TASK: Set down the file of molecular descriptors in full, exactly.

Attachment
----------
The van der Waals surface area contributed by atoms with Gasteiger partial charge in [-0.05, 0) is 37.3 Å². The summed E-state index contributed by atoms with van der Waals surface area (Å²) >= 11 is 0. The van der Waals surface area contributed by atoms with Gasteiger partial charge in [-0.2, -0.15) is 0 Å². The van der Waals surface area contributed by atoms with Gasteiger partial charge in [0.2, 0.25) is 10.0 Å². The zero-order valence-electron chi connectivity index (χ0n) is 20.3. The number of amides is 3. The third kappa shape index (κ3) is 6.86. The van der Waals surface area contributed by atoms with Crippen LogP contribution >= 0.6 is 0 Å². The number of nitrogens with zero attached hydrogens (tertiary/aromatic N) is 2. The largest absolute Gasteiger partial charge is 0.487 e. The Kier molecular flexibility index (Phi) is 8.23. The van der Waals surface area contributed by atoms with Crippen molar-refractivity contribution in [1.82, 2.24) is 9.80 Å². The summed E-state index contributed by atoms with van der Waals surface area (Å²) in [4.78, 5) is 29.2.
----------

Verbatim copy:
The van der Waals surface area contributed by atoms with Gasteiger partial charge in [-0.05, 0) is 37.3 Å². The summed E-state index contributed by atoms with van der Waals surface area (Å²) >= 11 is 0. The van der Waals surface area contributed by atoms with Gasteiger partial charge in [-0.2, -0.15) is 0 Å². The van der Waals surface area contributed by atoms with Gasteiger partial charge in [0.2, 0.25) is 10.0 Å². The zero-order valence-electron chi connectivity index (χ0n) is 20.3. The number of amides is 3. The third kappa shape index (κ3) is 6.86. The van der Waals surface area contributed by atoms with Crippen LogP contribution >= 0.6 is 0 Å². The number of nitrogens with zero attached hydrogens (tertiary/aromatic N) is 2. The largest absolute Gasteiger partial charge is 0.487 e. The Kier molecular flexibility index (Phi) is 8.23. The van der Waals surface area contributed by atoms with Crippen molar-refractivity contribution in [1.82, 2.24) is 9.80 Å². The summed E-state index contributed by atoms with van der Waals surface area (Å²) in [4.78, 5) is 29.2.